Tor Snowflake launched as a censorship countermeasure for the The Onion Router network

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The Onion Router's many nodes are banned by quite a few tyrannical regimes around the world. Tor has a feature called "bridges" which helps by-pass local censorship. Bridges are computers who act as middle-men between end-users and the Tor network. They are not listed in the Tor directory and they are meant to be hard to learn. It is, of course, possible to pretend you are a lots and lots of end-users in order to learn all the bridges. Tor's new "Snowflake" browser-plugin aims so make Tor even more censorship-resistant by allowing anyone with that browser plugin to act as a proxy for Tor's bridges.

The amount of Tor users appeared to explode in Iran early June this year. Then the amount of "new users" dropped off a cliff.


We can only speculate if the explosion of supposed Tor users and the subsequent rapid decline in Iran had anything to do with learning all the Tor networks bridges or not (the graph appears to have leveled off at a higher base-line than it used to have). It is fair to say that making a lot of connections would be one way to learn all the Tor network's bridges in order to block them and prevent access to the Tor network.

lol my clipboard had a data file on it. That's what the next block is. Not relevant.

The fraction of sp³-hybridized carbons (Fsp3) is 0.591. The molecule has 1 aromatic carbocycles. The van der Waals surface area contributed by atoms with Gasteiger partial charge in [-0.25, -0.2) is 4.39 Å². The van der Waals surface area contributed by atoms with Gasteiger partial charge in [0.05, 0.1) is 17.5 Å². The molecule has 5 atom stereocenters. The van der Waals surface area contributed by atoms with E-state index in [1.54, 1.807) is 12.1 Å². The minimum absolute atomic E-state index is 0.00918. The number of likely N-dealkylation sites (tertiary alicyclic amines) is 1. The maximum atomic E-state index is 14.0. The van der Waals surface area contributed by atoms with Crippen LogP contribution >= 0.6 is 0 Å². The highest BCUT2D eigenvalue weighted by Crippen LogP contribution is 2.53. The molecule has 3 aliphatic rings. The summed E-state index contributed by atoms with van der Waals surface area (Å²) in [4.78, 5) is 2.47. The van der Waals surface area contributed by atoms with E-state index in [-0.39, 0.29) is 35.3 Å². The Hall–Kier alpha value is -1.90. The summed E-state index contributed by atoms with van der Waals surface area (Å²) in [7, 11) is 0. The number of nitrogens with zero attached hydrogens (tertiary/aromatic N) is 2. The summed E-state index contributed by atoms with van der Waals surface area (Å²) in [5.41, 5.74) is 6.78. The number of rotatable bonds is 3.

The Tor Project has now launched a new initiative called "Snowflake" which aims to make censoring the Tor network even harder. It works like this: People running a web browser in parts of the world where there is no Internet censorship can install a plug-in called "Snowflake". People in parts of the world where there is Internet censorship can connect to users running the "Snowflake" plugin and access the Tor network via that user and a bridge.


The "Snowflake" plug-in does not make your browser a regular proxy. Users who connect to the Internet via that plugin connect to Someone's Web browser with the Snowflake plug-in -> Tor bridge -> The Tor Network -> A Tor Exit Node. It will not be your IP listed in the logs of whatever web services those using your Snowflake proxy access, it will be the IP of the Tor exit node they happen to route through.

There are web browser plugins for Chrome and Firefox available at if you would like to help users in parts of the world with heavily censored Internet connections by-pass that censorship.

As for the security and anonymity aspects of using the Tor Network.. There are some hard questions one want to ask about the current state of this network. We'll leave you with the following snap-shot of the Tor network for your consideration:

The Tor Network has thousands of nodes. That simple fact may make it sound like you're activities on the Tor network is untraceable but in reality the vast majority of Tor nodes are located in just four cities in Europe. Is it logical to conclude that it's pure chance that there's more "regular people" in four cities in Europe running Tor nodes than the rest of the world put together? Or could it be that there's something else going? Just asking.